yes, I too don't mean to suggest the guy's slipshod in any way. I have his classical banjo book - I've played a couple from there. It's another good purchase and it was one reason why I was looking forward to this British Isles book. I think he played banjo (and bluegrass banjo at that) a good while before picking up the lute.   

He talks in his intro to the book about spending a lot of time "rummaging through the sheet music bins" in search of arcane banjo music, and the book is peppered with things like "it took me a long time to learn this tune" or "this was the first tune I ever learned" , which makes it all the more frustrating: you keeping thinking 'yes but FROM WHERE?!'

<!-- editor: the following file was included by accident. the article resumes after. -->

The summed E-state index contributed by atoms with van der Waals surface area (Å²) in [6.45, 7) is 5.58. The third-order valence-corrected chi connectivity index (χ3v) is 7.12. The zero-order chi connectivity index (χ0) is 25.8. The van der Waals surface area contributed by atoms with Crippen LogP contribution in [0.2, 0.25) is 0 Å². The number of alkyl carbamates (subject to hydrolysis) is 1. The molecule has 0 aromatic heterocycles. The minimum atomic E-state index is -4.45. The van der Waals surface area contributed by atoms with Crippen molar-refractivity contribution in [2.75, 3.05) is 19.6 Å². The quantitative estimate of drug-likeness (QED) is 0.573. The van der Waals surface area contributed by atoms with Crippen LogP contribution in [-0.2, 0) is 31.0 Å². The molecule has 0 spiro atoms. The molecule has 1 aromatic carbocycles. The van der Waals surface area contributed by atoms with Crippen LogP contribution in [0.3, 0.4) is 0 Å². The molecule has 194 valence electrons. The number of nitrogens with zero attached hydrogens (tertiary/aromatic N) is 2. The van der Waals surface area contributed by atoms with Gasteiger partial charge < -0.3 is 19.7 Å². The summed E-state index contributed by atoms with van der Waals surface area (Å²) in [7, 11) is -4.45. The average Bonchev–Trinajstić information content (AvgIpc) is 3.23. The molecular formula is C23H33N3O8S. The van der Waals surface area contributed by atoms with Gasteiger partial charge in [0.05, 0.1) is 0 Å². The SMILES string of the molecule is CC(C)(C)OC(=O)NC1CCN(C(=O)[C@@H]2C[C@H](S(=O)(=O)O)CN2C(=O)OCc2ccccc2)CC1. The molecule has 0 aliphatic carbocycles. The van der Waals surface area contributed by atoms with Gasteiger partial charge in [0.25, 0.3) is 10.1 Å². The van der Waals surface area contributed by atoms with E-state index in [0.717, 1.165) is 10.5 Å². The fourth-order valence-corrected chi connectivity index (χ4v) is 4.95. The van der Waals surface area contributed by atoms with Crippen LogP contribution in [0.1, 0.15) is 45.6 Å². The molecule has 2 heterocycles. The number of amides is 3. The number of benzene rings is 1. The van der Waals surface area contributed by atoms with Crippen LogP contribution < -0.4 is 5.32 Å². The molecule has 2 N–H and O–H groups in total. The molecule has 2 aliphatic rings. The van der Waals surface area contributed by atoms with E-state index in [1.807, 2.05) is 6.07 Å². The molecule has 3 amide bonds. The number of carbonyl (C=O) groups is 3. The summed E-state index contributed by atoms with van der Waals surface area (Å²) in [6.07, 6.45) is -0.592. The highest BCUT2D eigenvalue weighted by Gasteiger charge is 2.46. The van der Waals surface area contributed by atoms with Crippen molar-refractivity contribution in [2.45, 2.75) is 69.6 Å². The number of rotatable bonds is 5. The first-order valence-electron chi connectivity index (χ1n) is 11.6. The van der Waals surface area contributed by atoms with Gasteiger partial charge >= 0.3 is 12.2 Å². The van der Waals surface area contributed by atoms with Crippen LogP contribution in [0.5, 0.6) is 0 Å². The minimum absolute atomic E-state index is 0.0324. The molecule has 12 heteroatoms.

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Subject: RE: Review: Music of the British Isles for Banjo
From: Leadfingers
Date: 27 Aug 09 - 01:52 PM

Rule ONE ! ALWAYS quote your sources !!


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Subject: RE: Review: Music of the British Isles for Banjo
From: Les in Chorlton
Date: 27 Aug 09 - 02:19 PM

Isn't "Mel Bay" some giant organisation that endlessly packages and repackages music regardless of scholarship or anything else much?

I wouldn't be at all surprised to find a copy of "The Mel Bay Collection of Authentic Celtic Hits from the Shows collected in Appalachia an arranged for Hurdy Gurdy and Japanese Nose Flute" based on the work of Alan Lomax.

Cheers

L in C


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Subject: RE: Review: Music of the British Isles for Banjo
From: GUEST
Date: 27 Aug 09 - 06:48 PM